(Las Vegas) A Nevada judge upheld an indictment against a former Dances with Wolves actor for 18 crimes related to sexual abuse, but dismissed a drug trafficking charge.

In an order issued late Friday afternoon, Clark County District Court Judge Carli Kierny ruled that prosecutors had presented enough evidence. However, she believes there is no substantial evidence to link Nathan Chasing Horse to the psilocybin (magic mushrooms) investigators found during a search of his home.

Chasing Horse, 46, had asked the court to dismiss the entire indictment, saying the plaintiffs wanted to have sex with him. One of the girls was under 16 – the age of consent in Nevada – when she said Chasing Horse began abusing her.

Chasing Horse was charged in February with sexual assault of a minor, kidnapping, child abuse, obscenity and drug trafficking. He has been held on $300,000 bond in a jail since Jan. 31, when he was arrested near the home he shared with his five wives in North Las Vegas.

His arrest led to other criminal charges in at least three other jurisdictions, including Canada and Nevada, as well as the Fort Peck Native Reservation in Montana.

Chasing Horse was born on the Rosebud Reservation in South Dakota. He is best known for his role as the young Sioux warrior Smiles A Lot in Kevin Costner’s 1990 film.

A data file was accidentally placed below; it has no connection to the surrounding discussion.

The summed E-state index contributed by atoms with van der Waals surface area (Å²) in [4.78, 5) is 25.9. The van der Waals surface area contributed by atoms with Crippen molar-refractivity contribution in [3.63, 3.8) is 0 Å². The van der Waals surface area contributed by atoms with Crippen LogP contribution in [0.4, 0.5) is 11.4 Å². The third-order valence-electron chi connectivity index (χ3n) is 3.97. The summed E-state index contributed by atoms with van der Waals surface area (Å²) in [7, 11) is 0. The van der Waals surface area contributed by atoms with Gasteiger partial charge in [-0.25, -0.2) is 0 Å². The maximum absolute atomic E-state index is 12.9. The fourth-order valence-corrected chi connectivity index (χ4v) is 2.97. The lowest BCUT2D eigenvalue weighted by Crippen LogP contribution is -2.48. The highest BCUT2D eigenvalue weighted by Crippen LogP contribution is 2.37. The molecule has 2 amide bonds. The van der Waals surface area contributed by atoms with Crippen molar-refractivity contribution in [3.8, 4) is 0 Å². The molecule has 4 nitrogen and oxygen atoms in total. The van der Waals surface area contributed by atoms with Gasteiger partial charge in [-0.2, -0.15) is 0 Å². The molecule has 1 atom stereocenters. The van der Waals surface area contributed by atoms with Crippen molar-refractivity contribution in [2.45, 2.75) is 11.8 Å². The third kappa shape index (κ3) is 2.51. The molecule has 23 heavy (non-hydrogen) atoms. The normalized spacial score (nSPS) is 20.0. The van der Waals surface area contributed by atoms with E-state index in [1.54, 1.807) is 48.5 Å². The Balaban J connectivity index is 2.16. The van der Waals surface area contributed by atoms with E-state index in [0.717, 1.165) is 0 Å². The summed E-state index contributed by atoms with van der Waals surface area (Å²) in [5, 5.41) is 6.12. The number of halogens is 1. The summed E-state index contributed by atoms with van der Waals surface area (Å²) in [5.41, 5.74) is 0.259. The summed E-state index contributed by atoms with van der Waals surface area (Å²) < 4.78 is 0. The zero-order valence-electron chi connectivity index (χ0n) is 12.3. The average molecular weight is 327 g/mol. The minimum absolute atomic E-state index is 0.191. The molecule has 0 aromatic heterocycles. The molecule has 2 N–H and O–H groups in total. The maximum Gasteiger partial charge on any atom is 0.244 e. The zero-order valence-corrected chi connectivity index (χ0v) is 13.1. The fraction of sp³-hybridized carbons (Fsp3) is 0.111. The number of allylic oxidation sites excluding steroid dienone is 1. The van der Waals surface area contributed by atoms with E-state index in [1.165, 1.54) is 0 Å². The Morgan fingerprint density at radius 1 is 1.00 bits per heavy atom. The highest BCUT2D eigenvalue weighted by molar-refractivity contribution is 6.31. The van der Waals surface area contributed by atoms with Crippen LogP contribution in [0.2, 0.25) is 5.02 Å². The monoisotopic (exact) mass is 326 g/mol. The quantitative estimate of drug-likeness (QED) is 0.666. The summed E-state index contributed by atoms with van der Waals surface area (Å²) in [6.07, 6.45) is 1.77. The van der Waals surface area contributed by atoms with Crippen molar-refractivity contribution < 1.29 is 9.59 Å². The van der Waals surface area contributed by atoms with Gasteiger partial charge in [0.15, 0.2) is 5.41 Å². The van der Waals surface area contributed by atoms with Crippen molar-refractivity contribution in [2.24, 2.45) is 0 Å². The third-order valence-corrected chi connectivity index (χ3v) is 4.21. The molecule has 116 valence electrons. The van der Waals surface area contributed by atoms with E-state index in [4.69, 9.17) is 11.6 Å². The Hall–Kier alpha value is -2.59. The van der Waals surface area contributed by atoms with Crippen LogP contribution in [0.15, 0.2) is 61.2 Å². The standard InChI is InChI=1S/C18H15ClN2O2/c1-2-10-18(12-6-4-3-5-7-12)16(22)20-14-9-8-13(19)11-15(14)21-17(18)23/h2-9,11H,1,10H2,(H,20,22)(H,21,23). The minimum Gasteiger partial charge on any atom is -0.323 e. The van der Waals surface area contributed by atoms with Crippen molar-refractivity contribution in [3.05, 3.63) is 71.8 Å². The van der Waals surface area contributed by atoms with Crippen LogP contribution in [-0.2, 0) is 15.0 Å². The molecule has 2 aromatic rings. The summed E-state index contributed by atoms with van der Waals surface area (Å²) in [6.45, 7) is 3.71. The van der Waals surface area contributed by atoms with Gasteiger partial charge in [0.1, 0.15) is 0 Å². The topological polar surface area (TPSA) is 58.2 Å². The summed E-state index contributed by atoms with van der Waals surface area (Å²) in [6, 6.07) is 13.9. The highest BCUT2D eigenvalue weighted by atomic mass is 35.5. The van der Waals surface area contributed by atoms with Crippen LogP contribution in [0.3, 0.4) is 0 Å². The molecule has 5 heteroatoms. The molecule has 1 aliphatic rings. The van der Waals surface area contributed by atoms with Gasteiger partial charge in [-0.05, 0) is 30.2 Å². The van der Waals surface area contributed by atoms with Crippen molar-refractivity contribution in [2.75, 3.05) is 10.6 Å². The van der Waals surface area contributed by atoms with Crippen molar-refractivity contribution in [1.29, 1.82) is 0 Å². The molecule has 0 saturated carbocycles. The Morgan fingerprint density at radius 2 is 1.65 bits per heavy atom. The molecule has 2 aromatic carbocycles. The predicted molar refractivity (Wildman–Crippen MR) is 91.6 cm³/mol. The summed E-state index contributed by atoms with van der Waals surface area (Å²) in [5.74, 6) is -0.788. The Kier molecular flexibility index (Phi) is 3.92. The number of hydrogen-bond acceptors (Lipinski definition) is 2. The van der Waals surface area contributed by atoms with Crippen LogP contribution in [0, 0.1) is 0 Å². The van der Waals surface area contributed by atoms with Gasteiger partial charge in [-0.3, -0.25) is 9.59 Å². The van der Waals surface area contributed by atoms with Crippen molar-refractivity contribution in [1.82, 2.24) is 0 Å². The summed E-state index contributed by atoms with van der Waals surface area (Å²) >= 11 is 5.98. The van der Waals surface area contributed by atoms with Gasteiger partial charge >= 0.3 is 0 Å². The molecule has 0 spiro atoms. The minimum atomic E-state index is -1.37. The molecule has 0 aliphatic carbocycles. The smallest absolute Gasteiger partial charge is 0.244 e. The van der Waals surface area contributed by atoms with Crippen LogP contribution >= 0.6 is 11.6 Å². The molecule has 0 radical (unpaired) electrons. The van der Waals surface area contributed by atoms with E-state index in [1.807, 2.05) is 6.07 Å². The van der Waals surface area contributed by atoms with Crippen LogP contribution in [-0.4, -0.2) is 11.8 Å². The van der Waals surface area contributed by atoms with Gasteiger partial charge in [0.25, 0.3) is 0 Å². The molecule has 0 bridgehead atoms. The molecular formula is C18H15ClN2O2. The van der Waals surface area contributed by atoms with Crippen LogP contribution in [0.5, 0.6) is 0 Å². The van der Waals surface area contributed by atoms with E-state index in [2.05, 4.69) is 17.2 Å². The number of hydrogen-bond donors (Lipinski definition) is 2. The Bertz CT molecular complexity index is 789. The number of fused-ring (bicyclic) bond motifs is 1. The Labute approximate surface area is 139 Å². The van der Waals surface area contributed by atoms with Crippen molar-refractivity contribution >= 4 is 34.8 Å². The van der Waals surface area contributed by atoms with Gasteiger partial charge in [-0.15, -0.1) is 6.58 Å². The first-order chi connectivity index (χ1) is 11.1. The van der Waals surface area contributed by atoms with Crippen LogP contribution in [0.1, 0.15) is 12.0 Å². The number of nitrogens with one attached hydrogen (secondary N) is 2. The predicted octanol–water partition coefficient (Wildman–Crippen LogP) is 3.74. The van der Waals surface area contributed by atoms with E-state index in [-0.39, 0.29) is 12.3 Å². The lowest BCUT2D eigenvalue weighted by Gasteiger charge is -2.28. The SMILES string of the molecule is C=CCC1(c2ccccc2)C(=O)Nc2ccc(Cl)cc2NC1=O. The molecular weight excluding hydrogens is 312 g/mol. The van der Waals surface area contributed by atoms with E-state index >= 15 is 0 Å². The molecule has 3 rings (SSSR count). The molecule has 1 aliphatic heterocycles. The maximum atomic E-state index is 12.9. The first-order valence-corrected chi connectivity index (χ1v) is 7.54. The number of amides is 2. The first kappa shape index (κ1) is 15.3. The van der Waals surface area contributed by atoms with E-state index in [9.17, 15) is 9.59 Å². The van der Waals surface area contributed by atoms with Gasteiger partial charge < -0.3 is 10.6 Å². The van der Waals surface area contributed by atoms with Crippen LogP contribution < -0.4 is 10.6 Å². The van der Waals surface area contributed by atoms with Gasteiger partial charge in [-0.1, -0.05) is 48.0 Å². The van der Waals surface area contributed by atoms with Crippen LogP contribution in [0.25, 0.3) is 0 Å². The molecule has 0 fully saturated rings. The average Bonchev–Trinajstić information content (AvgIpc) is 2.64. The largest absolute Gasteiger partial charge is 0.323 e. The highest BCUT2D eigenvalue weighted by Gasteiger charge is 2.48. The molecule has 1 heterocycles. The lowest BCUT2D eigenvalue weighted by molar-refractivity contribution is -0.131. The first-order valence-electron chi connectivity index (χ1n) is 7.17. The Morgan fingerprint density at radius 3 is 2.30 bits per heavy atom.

Police and prosecutors say that in the decades since his appearance in the Oscar-winning film, Chasing Horse has portrayed himself as a healer with healing powers and the ability to communicate with higher beings.

Authorities accuse him of using his position to lead a cult known as The Circle and gain access to vulnerable girls and women. He would also have had underage wives.

The alleged crimes date back to the early 2000s and took place in several US states, including Nevada, Montana and South Dakota, according to his indictment in state court.

One of the victims was 14 years old, authorities say, when Chasing Horse told her that the spirits of their ancestors had ordered him to have sex with her.

A trial is due to begin on May 1. Chasing Horse pleaded not guilty and asserted its right to a trial within 60 days of being charged.

He is due back in court next week for a hearing on another motion asking the judge to grant him separate trials. Chasing Horse and its attorneys argued in the motion that the plaintiffs’ allegations were unrelated.